Suppose some local genius came up with a scheme to strengthen neighborhoods, keep families together, help the economy and reduce homelessness, all while saving millions of dollars for the federal government and the private sector. Suppose also that the scheme was no mere theory but a program of demonstrated effectiveness. What do you suppose might happen?

If you are an optimist, you would guess that the program would be eagerly embraced, replicated across the country and held up as a national example, and that its originator would be summoned to the White House for one of President Bush's "points of light" awards.

If you are a cynic, you'd guess that someone would find a way to kill it.

Score one for the cynics. Barring an 11th-hour reprieve, the Home Owners Protective Effort (HOPE) will be out of business by the end of the month -- the victim not of bad guys or greed or heartless officials but of bureaucratic inertia.

HOPE is the brainchild of Jim Butler, president and chief executive officer of Housing Opportunities Inc., a McKeesport, Pa., nonprofit agency started in 1975 to help financially strapped first-time buyers find mortgage financing and to build and rehabilitate housing in the area's declining neighborhoods.

But then, with the closing of the steel mills, the area found itself with an even more critical problem: finding a way to help existing homeowners keep their homes. That's when Butler founded HOPE as an arm of Housing Opportunities.

It was, it turned out, a brilliant idea. HOPE counselors would work with families threatened with foreclosure, both to help them juggle their drastically reduced incomes in ways that would allow them to keep their homes and to help them with access to governmental and private sources of cash, food, clothing and other resources. The counseling fees would be paid by the banks and other interested institutions -- but only if HOPE succeeded in getting the mortgages paid up.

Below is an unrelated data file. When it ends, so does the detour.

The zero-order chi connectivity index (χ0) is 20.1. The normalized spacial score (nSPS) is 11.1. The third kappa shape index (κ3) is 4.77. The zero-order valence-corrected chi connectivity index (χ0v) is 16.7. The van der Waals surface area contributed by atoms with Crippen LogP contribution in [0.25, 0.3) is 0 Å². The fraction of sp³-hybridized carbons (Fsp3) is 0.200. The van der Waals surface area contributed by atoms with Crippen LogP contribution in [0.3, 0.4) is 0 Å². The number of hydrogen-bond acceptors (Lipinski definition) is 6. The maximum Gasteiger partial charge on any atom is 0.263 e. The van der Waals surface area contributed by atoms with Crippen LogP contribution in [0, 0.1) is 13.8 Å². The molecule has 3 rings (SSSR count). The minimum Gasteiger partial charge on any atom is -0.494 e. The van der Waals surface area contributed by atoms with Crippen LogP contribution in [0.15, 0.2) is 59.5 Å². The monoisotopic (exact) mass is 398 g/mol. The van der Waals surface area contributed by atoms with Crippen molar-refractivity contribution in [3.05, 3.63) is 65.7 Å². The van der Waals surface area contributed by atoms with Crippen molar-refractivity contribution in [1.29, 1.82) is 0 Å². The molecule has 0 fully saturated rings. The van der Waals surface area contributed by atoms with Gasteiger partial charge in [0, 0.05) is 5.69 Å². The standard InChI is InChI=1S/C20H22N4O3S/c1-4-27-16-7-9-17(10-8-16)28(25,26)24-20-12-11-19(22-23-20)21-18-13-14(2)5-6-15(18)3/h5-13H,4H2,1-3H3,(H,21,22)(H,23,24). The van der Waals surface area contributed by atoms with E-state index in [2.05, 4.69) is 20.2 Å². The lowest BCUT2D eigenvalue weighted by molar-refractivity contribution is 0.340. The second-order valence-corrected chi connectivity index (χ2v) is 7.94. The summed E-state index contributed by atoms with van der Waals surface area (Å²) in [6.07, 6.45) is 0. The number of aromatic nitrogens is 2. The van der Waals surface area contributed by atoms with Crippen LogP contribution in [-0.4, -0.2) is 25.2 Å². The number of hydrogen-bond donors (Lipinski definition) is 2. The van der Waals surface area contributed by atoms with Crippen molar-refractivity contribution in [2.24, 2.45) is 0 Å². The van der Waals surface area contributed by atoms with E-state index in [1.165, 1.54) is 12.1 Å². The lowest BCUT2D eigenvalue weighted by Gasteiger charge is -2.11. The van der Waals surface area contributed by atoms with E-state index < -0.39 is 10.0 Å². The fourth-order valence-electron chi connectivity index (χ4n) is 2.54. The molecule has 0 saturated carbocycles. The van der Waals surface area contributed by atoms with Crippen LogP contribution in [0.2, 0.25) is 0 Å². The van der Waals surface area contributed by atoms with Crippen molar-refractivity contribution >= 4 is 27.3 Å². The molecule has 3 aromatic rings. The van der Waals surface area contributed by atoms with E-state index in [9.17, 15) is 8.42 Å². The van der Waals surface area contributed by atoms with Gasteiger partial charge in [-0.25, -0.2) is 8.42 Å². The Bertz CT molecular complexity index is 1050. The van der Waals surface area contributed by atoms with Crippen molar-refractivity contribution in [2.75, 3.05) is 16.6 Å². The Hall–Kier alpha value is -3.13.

"The crucial fact," says the 42-year-old Butler, "is that lenders lose money on foreclosures -- an average of about 37 cents on the dollar. They found it cheaper to pay us to help people save their homes than to foreclose, particularly since we don't get paid unless we are able to prevent the foreclosure. It was also good PR for them."

In short order, Butler had expanded his program to include five counties around Pittsburgh, of which McKeesport is a suburb. Six years ago, with a solid record of success in Pennsylvania, Butler approached the federal Department of Housing and Urban Development with the idea of replicating the approach in other parts of the country.

HUD bought it. Beginning with a sole-source contract of $75,000, HUD gradually expanded its participation to more than $1 million a year. Programs were launched in Houston, Dallas, Fort Worth and Denver. The Federal National Mortgage Association (Fannie Mae) kicked in, as did "MAGIC" -- the Mortgage Guaranty Insurance Corp., the country's biggest issuer of mortgage insurance. The private sector put in slightly more money than did the government.

And it worked. During the past six years, HOPE has prevented some 2,600 foreclosures at a savings, according to Butler, of some $6.5 million. One Pittsburgh bank, Pittsburgh National, has instituted a policy that it will not begin the foreclosure process without first referring the family to HOPE. It's simply good business. "For every dollar they pay us in fees, they are saving $5.08," says Butler, a contention HUD does not dispute. HUD Secretary Jack Kemp was so enthusiastic about the program that, on a February visit to McKeesport, he promised that his agency would work to become an "even better" partner of HOPE. HOPE was so excited by the prospect that it put Kemp on the cover of its annual report.

Now the entire program is in trouble. Why?

As a result of the HUD scandals, officials there are afraid to death of sole-source contracting -- even though HOPE's unique and unquestionably effective program would make it a likely recipient of sole-source contracts. Even so, Butler is willing to do business with HUD on a bid basis. The problem is that since HUD hasn't gotten around to issuing the necessary requests for proposals, there's nothing to bid on. And because HUD has become such a major participant in the program -- and because so much of Butler's meager resources have been devoted to replication -- the whole scheme is likely to collapse when the present contract expires at the end of this month.

The cynics won't be surprised. I will be. HOPE is too perfect an example of the president's idea of private/public undertakings and too exemplary of Kemp's own notion of "bleeding-heart conservatism" for me to believe they will let it die.

The problem is that the issue has been buried in the HUD bureaucracy and didn't come to Kemp's attention until a couple of days ago when Robert L. Woodson, president of the National Center for Neighborhood Enterprise and a recent winner of a MacArthur Foundation "genius" award, called it to his attention.

I'm willing to bet that, now that Kemp is aware of the situation, he will steal a page from the Jesse Jackson phrasebook and keep HOPE alive.